Historically, one’s birth-varṇa was a person’s default varṇa because that is what the people wanted. In the age of our smṛtis the knowledge and skills of various occupations were handed over from parent to children. One’s home was also the place of work. Therefore, one’s occupation and hence varṇa came to be associated with birth. This system ensured the livelihoods (job-guarantee/right-to-(real)work!) of people from one generation to the next and hence was accepted by people of their own will. The fact that even today, millions of families voluntarily continue the occupation of their historical varṇa is testimony to the power of the varṇa-system. On the other hand there is no doubt that a segment of population involved in the most menial and unloved tasks had no path for advancement out of a wretched existence.

The smṛtis stress the mukhya or primary occupations of each varṇa while allowing for deviations as per needs of families or individuals and also in response to major disruptions caused by man-made or natural disasters. The right of a person to support his family by taking up whatever work was an inalienable right and a duty. Only the priesthood was restricted to brāhmaṇas.

The modern economy has made it impossible for a person to adhere strictly to their historical varṇa. In fact, the reality is that other than the jobs of priests, the link between one’s birth-varṇa and occupation simply does not exist anymore. Therefore, it is time for the larger community of Vedic people to remove once and for all the one historical obstacle that has created a sense of otherness amongst the śūdras which persists to this day with well-known adverse consequences. It is time to remove the obstacle that prevents śūdras and women from having equality of opportunity with regards to formal access to Vedic knowledge. The exclusion of śūdra-varṇa (and women) from upanayana, which is the formal initiation into the study of Vedas, must be ended.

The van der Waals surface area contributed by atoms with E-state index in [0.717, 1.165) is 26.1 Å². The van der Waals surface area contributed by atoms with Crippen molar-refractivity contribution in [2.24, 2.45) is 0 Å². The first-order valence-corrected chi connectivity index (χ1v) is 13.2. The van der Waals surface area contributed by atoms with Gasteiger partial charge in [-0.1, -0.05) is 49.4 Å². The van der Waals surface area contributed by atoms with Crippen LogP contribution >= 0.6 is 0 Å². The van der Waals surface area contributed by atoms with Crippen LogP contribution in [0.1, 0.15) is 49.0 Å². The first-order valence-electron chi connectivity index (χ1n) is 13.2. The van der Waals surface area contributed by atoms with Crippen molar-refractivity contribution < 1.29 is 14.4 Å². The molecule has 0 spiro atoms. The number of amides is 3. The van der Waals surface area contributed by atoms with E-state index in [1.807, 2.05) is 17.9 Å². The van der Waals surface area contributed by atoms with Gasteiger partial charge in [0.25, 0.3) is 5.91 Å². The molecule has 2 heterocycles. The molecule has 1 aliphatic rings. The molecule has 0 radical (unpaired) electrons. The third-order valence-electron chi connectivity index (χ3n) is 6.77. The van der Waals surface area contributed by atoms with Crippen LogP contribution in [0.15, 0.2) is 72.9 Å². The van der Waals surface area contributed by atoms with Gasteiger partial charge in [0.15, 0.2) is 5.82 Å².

Let the yajñopavītam be the thread that binds all people of the Veda. Who are the people described by the Veda? The answer is actually all of humanity because the cāturvarṇya differentiates humans on the basis of cāturvarṇya as described above i.e., the four-fold functions needed for upholding society, and not race, ethnicity, religion or gender.

Time for a new dharma-śāstra

This age demands a new dharma-śāstra that offers guidance not only for “Hindus” but for all those who wish to shed the burden of narrow, intolerant, exclusivist and divisive sectarian ideologies and adopt the Vedic way of life. The Vedic concept of cāturvarṇya is a universal truth that provides a strong rational and moral foundation for a society to organize itself as a peaceful and productive entity based on the principle of voluntary cooperation.

What would be the form of a new dharma-śāstra? This is the work that needs the attention of those who wish to see an “Indic Renaissance” or “New India” or Bhāratam becoming “viśva-guru”.

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Dr. Shrikant Jamadagni has a PhD in Aurobindo studies and is a working towards restoring the Sanskrit language as lingua-Indica. He is deeply passionate about Indian Renaissance as expounded by Sri Aurobindo.